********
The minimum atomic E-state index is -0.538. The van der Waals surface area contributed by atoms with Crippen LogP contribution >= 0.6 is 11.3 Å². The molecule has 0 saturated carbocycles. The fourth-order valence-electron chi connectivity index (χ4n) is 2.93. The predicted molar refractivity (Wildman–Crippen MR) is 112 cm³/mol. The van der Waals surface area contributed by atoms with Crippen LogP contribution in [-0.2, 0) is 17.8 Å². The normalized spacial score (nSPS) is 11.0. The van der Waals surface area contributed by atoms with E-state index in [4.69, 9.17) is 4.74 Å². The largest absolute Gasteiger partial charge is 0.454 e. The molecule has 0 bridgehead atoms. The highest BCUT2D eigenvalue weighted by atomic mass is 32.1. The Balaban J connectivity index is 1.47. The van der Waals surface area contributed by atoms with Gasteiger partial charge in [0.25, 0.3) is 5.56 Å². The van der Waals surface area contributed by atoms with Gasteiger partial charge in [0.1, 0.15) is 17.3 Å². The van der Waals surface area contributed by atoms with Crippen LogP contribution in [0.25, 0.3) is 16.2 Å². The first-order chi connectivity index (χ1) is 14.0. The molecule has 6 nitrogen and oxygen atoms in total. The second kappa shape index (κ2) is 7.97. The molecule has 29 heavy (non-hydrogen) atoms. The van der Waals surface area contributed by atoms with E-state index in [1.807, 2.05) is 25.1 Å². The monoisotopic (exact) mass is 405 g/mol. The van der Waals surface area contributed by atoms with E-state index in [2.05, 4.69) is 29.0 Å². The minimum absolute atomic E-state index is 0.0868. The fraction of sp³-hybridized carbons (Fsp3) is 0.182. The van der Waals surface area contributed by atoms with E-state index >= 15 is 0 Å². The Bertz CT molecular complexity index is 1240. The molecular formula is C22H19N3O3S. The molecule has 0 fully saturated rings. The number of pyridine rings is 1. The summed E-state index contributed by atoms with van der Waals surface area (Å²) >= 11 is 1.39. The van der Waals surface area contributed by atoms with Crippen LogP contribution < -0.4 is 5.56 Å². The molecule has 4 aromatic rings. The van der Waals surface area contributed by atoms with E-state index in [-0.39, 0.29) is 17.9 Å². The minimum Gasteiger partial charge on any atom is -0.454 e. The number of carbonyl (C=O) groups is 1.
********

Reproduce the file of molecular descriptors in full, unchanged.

The minimum atomic E-state index is -0.538. The van der Waals surface area contributed by atoms with Crippen LogP contribution >= 0.6 is 11.3 Å². The molecule has 0 saturated carbocycles. The fourth-order valence-electron chi connectivity index (χ4n) is 2.93. The predicted molar refractivity (Wildman–Crippen MR) is 112 cm³/mol. The van der Waals surface area contributed by atoms with Crippen LogP contribution in [-0.2, 0) is 17.8 Å². The normalized spacial score (nSPS) is 11.0. The van der Waals surface area contributed by atoms with E-state index in [4.69, 9.17) is 4.74 Å². The largest absolute Gasteiger partial charge is 0.454 e. The molecule has 0 bridgehead atoms. The highest BCUT2D eigenvalue weighted by atomic mass is 32.1. The Balaban J connectivity index is 1.47. The van der Waals surface area contributed by atoms with Gasteiger partial charge in [0.25, 0.3) is 5.56 Å². The van der Waals surface area contributed by atoms with Gasteiger partial charge in [0.1, 0.15) is 17.3 Å². The van der Waals surface area contributed by atoms with Crippen LogP contribution in [0.25, 0.3) is 16.2 Å². The first-order chi connectivity index (χ1) is 14.0. The molecule has 6 nitrogen and oxygen atoms in total. The second kappa shape index (κ2) is 7.97. The molecule has 29 heavy (non-hydrogen) atoms. The van der Waals surface area contributed by atoms with E-state index in [1.807, 2.05) is 25.1 Å². The monoisotopic (exact) mass is 405 g/mol. The van der Waals surface area contributed by atoms with E-state index in [2.05, 4.69) is 29.0 Å². The minimum absolute atomic E-state index is 0.0868. The fraction of sp³-hybridized carbons (Fsp3) is 0.182. The van der Waals surface area contributed by atoms with E-state index >= 15 is 0 Å². The Bertz CT molecular complexity index is 1240. The molecular formula is C22H19N3O3S. The molecule has 0 fully saturated rings. The number of pyridine rings is 1. The summed E-state index contributed by atoms with van der Waals surface area (Å²) >= 11 is 1.39. The van der Waals surface area contributed by atoms with Crippen LogP contribution < -0.4 is 5.56 Å². The molecule has 4 aromatic rings. The van der Waals surface area contributed by atoms with E-state index in [-0.39, 0.29) is 17.9 Å². The minimum Gasteiger partial charge on any atom is -0.454 e. The number of carbonyl (C=O) groups is 1.